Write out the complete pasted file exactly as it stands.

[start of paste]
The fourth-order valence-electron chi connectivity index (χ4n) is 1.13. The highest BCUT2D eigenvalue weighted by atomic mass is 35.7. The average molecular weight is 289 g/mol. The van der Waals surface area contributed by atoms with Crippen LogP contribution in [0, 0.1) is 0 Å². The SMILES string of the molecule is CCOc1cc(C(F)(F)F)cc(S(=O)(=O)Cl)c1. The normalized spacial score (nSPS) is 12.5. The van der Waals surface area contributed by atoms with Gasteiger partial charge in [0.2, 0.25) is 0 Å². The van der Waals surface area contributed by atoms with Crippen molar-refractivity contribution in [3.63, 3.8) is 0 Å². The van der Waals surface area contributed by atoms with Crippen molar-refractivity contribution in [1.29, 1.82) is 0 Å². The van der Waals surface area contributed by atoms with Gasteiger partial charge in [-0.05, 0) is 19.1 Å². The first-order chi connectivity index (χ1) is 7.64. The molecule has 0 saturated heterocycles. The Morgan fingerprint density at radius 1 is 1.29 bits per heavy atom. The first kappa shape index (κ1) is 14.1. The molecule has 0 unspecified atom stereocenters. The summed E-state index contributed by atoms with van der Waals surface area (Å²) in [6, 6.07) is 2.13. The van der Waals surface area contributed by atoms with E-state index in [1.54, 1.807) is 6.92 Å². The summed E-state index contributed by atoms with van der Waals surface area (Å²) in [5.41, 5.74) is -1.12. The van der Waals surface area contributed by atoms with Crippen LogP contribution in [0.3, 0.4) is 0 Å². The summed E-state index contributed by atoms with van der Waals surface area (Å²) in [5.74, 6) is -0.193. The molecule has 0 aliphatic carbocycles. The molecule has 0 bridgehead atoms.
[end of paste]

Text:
The fourth-order valence-electron chi connectivity index (χ4n) is 1.13. The highest BCUT2D eigenvalue weighted by atomic mass is 35.7. The average molecular weight is 289 g/mol. The van der Waals surface area contributed by atoms with Crippen LogP contribution in [0, 0.1) is 0 Å². The SMILES string of the molecule is CCOc1cc(C(F)(F)F)cc(S(=O)(=O)Cl)c1. The normalized spacial score (nSPS) is 12.5. The van der Waals surface area contributed by atoms with Gasteiger partial charge in [0.2, 0.25) is 0 Å². The van der Waals surface area contributed by atoms with Crippen molar-refractivity contribution in [3.63, 3.8) is 0 Å². The van der Waals surface area contributed by atoms with Crippen molar-refractivity contribution in [1.29, 1.82) is 0 Å². The van der Waals surface area contributed by atoms with Gasteiger partial charge in [-0.05, 0) is 19.1 Å². The first-order chi connectivity index (χ1) is 7.64. The molecule has 0 saturated heterocycles. The Morgan fingerprint density at radius 1 is 1.29 bits per heavy atom. The first kappa shape index (κ1) is 14.1. The molecule has 0 unspecified atom stereocenters. The summed E-state index contributed by atoms with van der Waals surface area (Å²) in [6, 6.07) is 2.13. The van der Waals surface area contributed by atoms with E-state index in [1.54, 1.807) is 6.92 Å². The summed E-state index contributed by atoms with van der Waals surface area (Å²) in [5.41, 5.74) is -1.12. The van der Waals surface area contributed by atoms with Crippen LogP contribution in [0.3, 0.4) is 0 Å². The summed E-state index contributed by atoms with van der Waals surface area (Å²) in [5.74, 6) is -0.193. The molecule has 0 aliphatic carbocycles. The molecule has 0 bridgehead atoms.